You never know what you’ll find on the side of the road.
For about the last month and a half I’ve been doing a lot of road riding. Most of it has been with groups of riders training for an event later in the summer we need to get in shape for.
I’ve been into cross-country mountain biking for the past few years and thought I was in pretty decent shape until I got involved in serious road riding. I hate to admit this, but I’ve gained a certain respect for people in Spandex. The long distance, high-speed riding really builds stamina because the workout is sustained over long times and distances.
This weekend I hopped on my mountain bike for the first time in weeks and rode with some friends up a steep trail that normally leaves me gasping for breath and pretty much exhausted after the first couple of kilometres.
I was surprised to find it was no big deal this time. We weren’t pushing that hard because this was just a casual ride, but I was amazed at how much difference the road training made.
Friday, I needed a replacement bike part, so instead of driving, I rode the highway from my place in North Oyster up to the Northfield area and back. The 53-kilometre round trip took a little over two hours. I discovered the speed board on the highway near Spruston Road reads bikes just as well as cars and trucks.
Everyone was blitzing by me at about 90 km/h. During a break in the traffic, the board briefly locked onto me chugging along at 31 km/h.
It’s spring so the sides of the highways haven’t been swept yet. It’s fun seeing what’s been left lying on the sides of the road over the winter – at least until it punctures your tire. I’m happy to say I didn’t come across a single dead animal, but I did startle some black baby bunnies that scampered off into the woods.
There was, however, plenty of nuts, bolts, mufflers, springs, clamps, broken fan belts and other bits that fell out of vehicles that presumably managed to keep running without those missing parts.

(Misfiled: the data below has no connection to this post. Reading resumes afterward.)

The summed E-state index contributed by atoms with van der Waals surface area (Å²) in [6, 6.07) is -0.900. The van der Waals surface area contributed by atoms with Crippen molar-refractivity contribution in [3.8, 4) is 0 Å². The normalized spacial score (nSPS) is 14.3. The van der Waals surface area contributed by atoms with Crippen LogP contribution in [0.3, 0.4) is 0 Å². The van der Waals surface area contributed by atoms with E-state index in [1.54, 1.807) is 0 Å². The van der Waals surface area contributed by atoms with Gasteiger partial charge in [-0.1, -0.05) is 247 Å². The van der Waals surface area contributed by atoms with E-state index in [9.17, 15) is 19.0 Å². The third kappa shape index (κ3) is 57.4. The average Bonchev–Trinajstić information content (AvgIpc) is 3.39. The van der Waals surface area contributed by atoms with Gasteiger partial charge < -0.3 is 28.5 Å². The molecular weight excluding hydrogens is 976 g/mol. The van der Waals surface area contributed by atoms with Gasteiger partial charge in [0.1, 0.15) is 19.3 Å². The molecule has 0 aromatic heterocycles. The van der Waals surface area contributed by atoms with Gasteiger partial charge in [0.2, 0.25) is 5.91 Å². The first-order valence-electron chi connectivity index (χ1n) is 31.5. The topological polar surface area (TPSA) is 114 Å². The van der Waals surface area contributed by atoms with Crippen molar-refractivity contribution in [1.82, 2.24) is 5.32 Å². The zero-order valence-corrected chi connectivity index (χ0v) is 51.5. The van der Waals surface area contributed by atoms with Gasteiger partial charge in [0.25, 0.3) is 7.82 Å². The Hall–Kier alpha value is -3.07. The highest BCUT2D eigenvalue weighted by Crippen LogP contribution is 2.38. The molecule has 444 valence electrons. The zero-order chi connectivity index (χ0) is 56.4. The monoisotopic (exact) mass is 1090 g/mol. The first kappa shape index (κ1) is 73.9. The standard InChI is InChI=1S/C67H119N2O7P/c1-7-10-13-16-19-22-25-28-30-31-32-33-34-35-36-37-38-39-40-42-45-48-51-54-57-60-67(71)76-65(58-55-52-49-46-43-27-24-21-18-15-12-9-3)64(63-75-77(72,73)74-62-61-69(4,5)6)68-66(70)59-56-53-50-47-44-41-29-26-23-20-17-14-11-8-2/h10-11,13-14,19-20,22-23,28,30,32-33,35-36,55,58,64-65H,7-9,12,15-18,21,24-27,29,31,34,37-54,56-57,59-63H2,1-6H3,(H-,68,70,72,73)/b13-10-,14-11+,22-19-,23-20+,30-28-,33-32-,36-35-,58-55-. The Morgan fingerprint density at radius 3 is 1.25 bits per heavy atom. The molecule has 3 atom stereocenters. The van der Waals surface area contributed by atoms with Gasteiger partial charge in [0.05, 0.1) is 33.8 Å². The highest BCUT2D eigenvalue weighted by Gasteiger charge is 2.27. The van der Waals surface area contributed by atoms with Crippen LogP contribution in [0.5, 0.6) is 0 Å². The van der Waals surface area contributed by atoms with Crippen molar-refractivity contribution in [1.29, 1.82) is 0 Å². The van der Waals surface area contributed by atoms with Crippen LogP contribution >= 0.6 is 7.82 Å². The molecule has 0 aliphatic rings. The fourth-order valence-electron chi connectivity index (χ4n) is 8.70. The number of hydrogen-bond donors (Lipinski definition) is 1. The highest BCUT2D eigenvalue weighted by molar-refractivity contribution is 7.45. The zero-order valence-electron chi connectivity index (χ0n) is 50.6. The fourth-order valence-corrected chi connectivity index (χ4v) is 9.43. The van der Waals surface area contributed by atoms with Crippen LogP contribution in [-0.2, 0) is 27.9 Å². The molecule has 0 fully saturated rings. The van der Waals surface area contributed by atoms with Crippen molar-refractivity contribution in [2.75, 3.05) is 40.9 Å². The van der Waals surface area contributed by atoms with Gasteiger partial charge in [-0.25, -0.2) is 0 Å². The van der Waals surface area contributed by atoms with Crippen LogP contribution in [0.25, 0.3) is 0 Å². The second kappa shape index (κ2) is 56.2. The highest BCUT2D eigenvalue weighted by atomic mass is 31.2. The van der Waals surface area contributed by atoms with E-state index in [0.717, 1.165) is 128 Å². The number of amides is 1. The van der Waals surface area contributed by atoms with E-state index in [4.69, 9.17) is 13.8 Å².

There were also the remnants of car accidents – tracks where vehicles were pulled out of ditches, discarded Latex examination gloves and plastic shrapnel from bumpers and trim that didn’t get swept up. I also saw bits of spark plug insulation.
I remember the police and ICBC hosting a little media event a few years ago where they demonstrated how thieves smash car windows simply by tossing a tiny piece of spark plug enamel at them. I wondered what would happen if a truck kicked those bits up and they hit the windows of a passing car.
There’s also never a shortage of lost bungee cords on the road. I don’t understand why people buy new ones when they could probably get their summer supply within a kilometre or two just walking or riding the roadsides.
The roadside memorials all had fresh flowers for Easter. Sad, but somehow heartening to see how loved ones care for these.
No pop cans, but I did see several empty beer cans and one discarded mickey of whiskey. I guess drinking and driving – hopefully just the passengers are getting smashed – continues in spite of new penalties. There’s always a fair amount of furniture lying off the sides of the highway, especially at month’s end when people are moving. You’d think the people who lose furniture would come and pick it up. I guess they didn’t want to lug their mattress up the stairs at the new place.
Over the past couple of months I watched a broken toilet on Cedar Road – I guess it fell off a truck – disappear bit by bit over several weeks … weird.
All in all, the bike trip was a nice way to spend a sunny afternoon. I got a visit in with the bike shop owner, got the part I needed and it didn’t cost me any gas.
I figure that’s a good day.